Wikipedia:Assume stupidity

From Wikipedia, the free encyclopedia
"Umm... what's going to happen if I push this button?"
—Typical Wikipedia User

While assuming good faith is a fundamental principle on Wikipedia, it does generally not help you get over your very real anger at someone's—in your opinion—disturbing edits. Therefore, your all-too-human-need to honor your angst while preserving the environs nurtured by Wikipedia may best be served by proactively "assuming stupidity" rather than merely "assuming no clue."

Assuming that people are stupid helps the average, just-evolving Wikipedian editor in the following ways:

  1. You are more intelligent than the user you are in a conflict with, which gives a temporary boost in self-confidence.
  2. You do not have to feel sorry for reverting their edits, as they probably are too "stupid" to notice it anyway. (quoted, to acknowledge the neanderthal, rote, sense of 'stupid' used here)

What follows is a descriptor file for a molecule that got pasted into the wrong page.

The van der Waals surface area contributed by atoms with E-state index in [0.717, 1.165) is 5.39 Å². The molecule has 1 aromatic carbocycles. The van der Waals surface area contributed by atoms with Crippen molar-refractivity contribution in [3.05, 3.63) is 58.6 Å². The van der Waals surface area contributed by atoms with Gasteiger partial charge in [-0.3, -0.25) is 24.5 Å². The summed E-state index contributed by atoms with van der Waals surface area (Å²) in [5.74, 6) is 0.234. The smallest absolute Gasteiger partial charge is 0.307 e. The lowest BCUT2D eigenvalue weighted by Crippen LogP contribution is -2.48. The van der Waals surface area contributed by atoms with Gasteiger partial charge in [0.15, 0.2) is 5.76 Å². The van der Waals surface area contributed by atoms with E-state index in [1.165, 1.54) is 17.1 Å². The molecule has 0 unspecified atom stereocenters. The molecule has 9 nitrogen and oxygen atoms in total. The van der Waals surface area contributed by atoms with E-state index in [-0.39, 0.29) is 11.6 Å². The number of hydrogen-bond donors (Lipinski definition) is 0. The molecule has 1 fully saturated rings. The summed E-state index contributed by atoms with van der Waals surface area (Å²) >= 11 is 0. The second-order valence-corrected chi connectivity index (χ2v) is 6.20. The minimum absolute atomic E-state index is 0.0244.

3. If they do notice it, they are probably too stupid to know how to quickly revert to their version again.[1]

Wikipedia is the place where people who are not good enough writers to be paid to write books or news articles go to co-write stuff that other people will read anyway.[2] If that is not enough, these people actually believe that they will be able to create an encyclopedia that is better than all other encyclopedias, even those written by people that get paid for it. Stupid, is it not?[3] And since you are actually reading this, which for 99 percent of you implies that you actually contribute to Wikipedia, people are probably already assuming stupidity on your part. You are just too stupid to notice it.

Note that, despite this page opening with a quote regarding it, assuming stupidity is not the same as applying Hanlon's Razor. While seemingly malicious edits do result from stupidity, constructive edits on behalf of editors can also result purely by unintelligent chance.

See also[edit]


  1. ^ To master the great powers of the edit history takes a long time if you are stupid.
  2. ^ And considering the extremely low standard of today's journalists, that means a lot.
  3. ^  Yes, it is.